In every situation, our brain is always trying to predict what will happen next. One of the things that it does to accomplish this task is a search of our memory banks for similar experiences that might lead to insight. When such a search yields a hit on memory – or memories – the emotions, body sensations, and sometimes memories and insights, come from the past into the present. If someone offers you a warm chocolate chip cookie at a hotel desk, the hope is that it will unconsciously bring up warm feelings of home from your past as you check in and feel good about the hotel you’re staying in.
But what determines what comes up? Well, if the memory was recent, it may feel like you’re recalling an event from the recent past. You may get a picture and a conversation. When you get a letter and see that it came from the IRS, your mind may go back to your last nightmare audit, or it may go back to your initial reading of George Orwell’s 1984, or it might go back to your father’s stern accusations when you were a child, or, in my case, it might go back to the time the manager of our local IRS office made the auditor drive a check to my door because he had made so many blunders when he audited me (Now, I’m not saying, by the way, that every time I see a letter from the IRS, I think they’re going to give me money, but I did have a positive experience.), or – and here’s the part I want to elaborate on today – it might go to a time before you can remember. That’s called discreet memory – to a time before you can think that you’re remembering something.
That kind of memory was put there so early that it doesn’t have a sense of recall because you didn’t have a sense of time when it was created. There’s no story, because you had no logic or language – just body sensations and emotions. And, while it is a memory from the past, and it does relate in some way to what’s going on in the present, it’s not recognized as a memory, but just experienced as a body sensation and an emotion. So that would be when we become outraged and our shoulders tense up when our child doesn’t pick up his toys. Most of the rage and tension that we’re feeling in the present is actually a memory of what it was like to live in a house at two years of age, because our father, for example, was a mean drunk. To make matters even worse, children whose parents are not able to attune themselves to their children – for example, alcoholics, who can’t do that very well – often, do not receive enough soothing to learn how to regulate their emotions, making emotional regulation a battle for the rest of their lives. So, when that happens, it’s really stacked against a person, because they have an uphill battle to fight to regulate their emotions. Nevertheless, it can be done.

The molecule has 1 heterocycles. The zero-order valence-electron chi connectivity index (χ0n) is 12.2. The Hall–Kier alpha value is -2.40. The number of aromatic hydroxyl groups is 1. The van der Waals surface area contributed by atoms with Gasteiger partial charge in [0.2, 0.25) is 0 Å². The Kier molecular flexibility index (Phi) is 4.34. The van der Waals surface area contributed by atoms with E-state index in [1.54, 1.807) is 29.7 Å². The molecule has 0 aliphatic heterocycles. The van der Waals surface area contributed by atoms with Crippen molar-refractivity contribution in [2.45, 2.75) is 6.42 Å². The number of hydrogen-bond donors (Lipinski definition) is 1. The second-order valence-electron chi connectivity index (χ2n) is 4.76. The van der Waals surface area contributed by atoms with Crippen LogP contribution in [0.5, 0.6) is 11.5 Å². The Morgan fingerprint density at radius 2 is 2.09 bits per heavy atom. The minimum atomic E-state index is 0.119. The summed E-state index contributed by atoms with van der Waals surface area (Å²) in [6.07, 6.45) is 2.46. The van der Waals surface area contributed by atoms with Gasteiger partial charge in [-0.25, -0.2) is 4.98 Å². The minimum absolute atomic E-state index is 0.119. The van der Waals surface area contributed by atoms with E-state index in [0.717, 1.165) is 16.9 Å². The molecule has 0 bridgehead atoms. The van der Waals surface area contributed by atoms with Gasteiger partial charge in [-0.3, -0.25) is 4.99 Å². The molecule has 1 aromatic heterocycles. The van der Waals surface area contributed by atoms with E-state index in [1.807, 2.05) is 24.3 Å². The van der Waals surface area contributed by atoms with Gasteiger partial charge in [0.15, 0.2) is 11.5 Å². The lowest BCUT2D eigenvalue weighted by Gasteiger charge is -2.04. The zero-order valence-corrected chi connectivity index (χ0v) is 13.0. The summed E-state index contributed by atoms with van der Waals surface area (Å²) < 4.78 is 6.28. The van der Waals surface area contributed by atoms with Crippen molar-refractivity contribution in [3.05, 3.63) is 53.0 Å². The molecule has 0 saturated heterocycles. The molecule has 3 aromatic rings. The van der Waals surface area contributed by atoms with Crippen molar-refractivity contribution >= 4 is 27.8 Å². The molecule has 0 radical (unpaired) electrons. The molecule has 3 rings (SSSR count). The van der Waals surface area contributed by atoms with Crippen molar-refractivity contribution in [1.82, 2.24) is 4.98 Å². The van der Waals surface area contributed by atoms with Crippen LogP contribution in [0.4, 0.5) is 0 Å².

Here are four ways to deal with triggered emotion. We do live in an imperfect world, so we all need to control our emotions to some extent. And here are four ways to do just that:
The first thing that we can do…I’m going to call this, managing emotions. In the first installment of this series, we talked about a way to breathe that reduces anxiety and the resultant fear and anger. That’s one part of what we can call emotional management – controlling the body’s tendencies to hyperventilate and to think catastrophically. If you’re counting your breaths – or breathing in and thinking, “In,” and breathing out, and thinking, “Out,” you are not thinking fearful or angry thoughts any longer. Nor are you hyperventilating, which makes things worse, because it intensifies that flight or fight response. So, if you’re now controlling your breathing, and you’re not thinking about what’s upsetting – because you’re thinking about in, out, or counting your breath, that calms you down. You know, is your child passively/aggressively being forgetful or driving you crazy? Just breathe for a while. Calm down. Let the frustration – now under control then – propel you to discover why your child is angry with you, and work on the relationship, and build effective boundaries to help you stay calm and your child to know what’s expected of them.